Other speakers have told stories of the tenacity of former boxer Mr Reid as he guided monumental Democratic victories through Congress, including a sweeping economic stimulus package in response to the Great Recession, a new set of rules for taming Wall Street and the biggest expansion in health care coverage since the Great Society of the 1960s.
“Let there be no doubt: Harry Reid will be considered one of the greatest Senate majority leaders in history,” Biden said.
Mr. Reid became the face of Senate Democrats after being elected by his colleagues as Minority Leader in 2005, then became Majority Leader in 2007 when Democrats took control of the chamber. He faced all comers, Republicans or Democrats, and was known for his straightforward approach which sometimes got him in trouble.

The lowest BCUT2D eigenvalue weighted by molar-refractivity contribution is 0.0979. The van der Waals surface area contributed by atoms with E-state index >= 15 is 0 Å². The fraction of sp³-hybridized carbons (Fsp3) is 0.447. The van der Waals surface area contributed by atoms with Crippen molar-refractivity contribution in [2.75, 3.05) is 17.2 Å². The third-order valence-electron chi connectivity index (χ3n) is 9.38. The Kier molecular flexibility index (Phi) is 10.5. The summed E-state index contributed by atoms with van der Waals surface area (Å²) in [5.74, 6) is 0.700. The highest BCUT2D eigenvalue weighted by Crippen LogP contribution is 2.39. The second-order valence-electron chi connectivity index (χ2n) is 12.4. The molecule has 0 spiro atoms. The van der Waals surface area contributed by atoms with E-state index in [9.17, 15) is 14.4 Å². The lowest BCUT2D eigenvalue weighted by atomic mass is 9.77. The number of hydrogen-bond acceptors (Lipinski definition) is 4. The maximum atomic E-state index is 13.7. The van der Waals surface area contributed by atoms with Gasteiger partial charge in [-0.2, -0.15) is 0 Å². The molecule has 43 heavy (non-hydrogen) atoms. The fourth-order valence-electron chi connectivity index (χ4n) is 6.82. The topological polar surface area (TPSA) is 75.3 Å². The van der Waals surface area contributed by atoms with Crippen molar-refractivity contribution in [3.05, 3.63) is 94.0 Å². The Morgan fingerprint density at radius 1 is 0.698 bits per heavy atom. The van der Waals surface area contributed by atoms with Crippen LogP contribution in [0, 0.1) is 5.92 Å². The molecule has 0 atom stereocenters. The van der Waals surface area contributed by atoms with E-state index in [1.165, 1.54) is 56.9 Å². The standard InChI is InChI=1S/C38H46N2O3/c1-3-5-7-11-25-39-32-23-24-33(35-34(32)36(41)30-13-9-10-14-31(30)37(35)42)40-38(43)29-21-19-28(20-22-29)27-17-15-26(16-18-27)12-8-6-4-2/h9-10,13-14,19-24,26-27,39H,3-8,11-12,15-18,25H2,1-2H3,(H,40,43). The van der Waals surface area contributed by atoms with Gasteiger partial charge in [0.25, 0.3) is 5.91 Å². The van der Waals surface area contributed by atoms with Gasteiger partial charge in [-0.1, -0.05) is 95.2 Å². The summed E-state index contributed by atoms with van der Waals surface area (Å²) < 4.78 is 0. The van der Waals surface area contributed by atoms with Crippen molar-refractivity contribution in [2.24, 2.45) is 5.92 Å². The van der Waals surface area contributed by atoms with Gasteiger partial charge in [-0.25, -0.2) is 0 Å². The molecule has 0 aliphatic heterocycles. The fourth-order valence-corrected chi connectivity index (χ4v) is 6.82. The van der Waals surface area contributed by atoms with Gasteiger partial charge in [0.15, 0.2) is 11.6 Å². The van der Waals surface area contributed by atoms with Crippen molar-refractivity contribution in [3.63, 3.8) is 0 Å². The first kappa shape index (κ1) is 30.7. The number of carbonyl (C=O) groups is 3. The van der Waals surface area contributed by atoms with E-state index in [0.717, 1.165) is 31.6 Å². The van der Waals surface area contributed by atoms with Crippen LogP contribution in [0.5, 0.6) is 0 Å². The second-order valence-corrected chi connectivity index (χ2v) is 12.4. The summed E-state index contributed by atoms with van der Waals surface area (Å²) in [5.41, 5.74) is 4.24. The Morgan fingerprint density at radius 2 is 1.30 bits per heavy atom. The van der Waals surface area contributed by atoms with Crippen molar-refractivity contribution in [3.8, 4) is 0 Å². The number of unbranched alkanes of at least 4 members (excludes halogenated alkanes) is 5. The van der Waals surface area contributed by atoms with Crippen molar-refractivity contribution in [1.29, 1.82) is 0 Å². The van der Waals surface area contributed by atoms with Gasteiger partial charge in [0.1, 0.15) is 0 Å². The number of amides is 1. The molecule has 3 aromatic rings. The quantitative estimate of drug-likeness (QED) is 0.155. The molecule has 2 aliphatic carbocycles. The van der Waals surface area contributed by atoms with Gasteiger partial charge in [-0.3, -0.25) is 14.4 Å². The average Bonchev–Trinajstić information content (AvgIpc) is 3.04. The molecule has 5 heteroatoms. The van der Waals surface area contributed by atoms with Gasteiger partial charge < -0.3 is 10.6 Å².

Ms Pelosi recalled Mr Reid as a man of few words.
âAnd he wanted everyone to be a person of few words,â she said.
Ms. Pelosi joined others in describing Mr. Reid’s penchant for hanging up the phone on his colleagues. He couldn’t tolerate dragging out a conversation with a farewell. She described her modesty: He once stopped her attempt to celebrate her accomplishments by throwing her a retirement dinner.
âI don’t want to do it,â Ms. Pelosi recalls, telling her Mr. Reid told her. “Save money. Feed the poor.”
Ms Pelosi said she had never heard Mr Reid say “a mean word to any of his Senate colleagues,” prompting Mr Obama to check the facts.
âI don’t know about that, Nancy,â Mr. Obama later said as the audience burst out laughing. “But he would work with them.”